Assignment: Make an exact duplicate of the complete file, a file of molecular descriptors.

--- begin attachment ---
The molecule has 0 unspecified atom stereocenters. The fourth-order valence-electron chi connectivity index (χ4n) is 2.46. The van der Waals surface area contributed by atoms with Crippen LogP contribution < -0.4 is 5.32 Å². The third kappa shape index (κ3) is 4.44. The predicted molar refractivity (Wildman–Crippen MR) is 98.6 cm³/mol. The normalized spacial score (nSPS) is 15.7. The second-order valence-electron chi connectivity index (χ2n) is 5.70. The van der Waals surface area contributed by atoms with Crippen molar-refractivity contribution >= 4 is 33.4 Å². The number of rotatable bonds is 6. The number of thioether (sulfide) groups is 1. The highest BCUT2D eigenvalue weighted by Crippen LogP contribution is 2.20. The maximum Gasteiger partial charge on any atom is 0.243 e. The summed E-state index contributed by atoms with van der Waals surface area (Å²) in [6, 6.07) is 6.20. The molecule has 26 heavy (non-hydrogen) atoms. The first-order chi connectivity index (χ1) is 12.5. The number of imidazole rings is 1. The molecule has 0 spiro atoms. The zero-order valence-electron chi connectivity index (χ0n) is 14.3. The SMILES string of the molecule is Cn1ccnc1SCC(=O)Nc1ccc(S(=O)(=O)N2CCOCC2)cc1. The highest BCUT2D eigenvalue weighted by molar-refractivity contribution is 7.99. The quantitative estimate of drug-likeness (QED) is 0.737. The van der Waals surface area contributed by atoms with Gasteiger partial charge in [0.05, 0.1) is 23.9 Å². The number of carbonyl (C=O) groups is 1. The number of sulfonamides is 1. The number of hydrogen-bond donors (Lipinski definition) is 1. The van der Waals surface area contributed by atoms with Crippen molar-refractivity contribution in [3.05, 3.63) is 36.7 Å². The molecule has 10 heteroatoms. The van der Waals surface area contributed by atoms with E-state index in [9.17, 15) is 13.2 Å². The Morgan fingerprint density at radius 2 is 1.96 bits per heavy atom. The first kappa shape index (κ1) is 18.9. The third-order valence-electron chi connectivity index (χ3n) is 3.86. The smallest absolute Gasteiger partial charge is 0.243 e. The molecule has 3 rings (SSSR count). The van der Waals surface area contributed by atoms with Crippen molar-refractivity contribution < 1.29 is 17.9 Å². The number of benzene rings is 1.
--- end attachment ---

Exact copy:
The molecule has 0 unspecified atom stereocenters. The fourth-order valence-electron chi connectivity index (χ4n) is 2.46. The van der Waals surface area contributed by atoms with Crippen LogP contribution < -0.4 is 5.32 Å². The third kappa shape index (κ3) is 4.44. The predicted molar refractivity (Wildman–Crippen MR) is 98.6 cm³/mol. The normalized spacial score (nSPS) is 15.7. The second-order valence-electron chi connectivity index (χ2n) is 5.70. The van der Waals surface area contributed by atoms with Crippen molar-refractivity contribution >= 4 is 33.4 Å². The number of rotatable bonds is 6. The number of thioether (sulfide) groups is 1. The highest BCUT2D eigenvalue weighted by Crippen LogP contribution is 2.20. The maximum Gasteiger partial charge on any atom is 0.243 e. The summed E-state index contributed by atoms with van der Waals surface area (Å²) in [6, 6.07) is 6.20. The molecule has 26 heavy (non-hydrogen) atoms. The first-order chi connectivity index (χ1) is 12.5. The number of imidazole rings is 1. The molecule has 0 spiro atoms. The zero-order valence-electron chi connectivity index (χ0n) is 14.3. The SMILES string of the molecule is Cn1ccnc1SCC(=O)Nc1ccc(S(=O)(=O)N2CCOCC2)cc1. The highest BCUT2D eigenvalue weighted by molar-refractivity contribution is 7.99. The quantitative estimate of drug-likeness (QED) is 0.737. The van der Waals surface area contributed by atoms with Gasteiger partial charge in [0.05, 0.1) is 23.9 Å². The number of carbonyl (C=O) groups is 1. The number of sulfonamides is 1. The number of hydrogen-bond donors (Lipinski definition) is 1. The van der Waals surface area contributed by atoms with Crippen molar-refractivity contribution in [3.05, 3.63) is 36.7 Å². The molecule has 10 heteroatoms. The van der Waals surface area contributed by atoms with E-state index in [9.17, 15) is 13.2 Å². The Morgan fingerprint density at radius 2 is 1.96 bits per heavy atom. The first kappa shape index (κ1) is 18.9. The third-order valence-electron chi connectivity index (χ3n) is 3.86. The smallest absolute Gasteiger partial charge is 0.243 e. The molecule has 3 rings (SSSR count). The van der Waals surface area contributed by atoms with Crippen molar-refractivity contribution < 1.29 is 17.9 Å². The number of benzene rings is 1.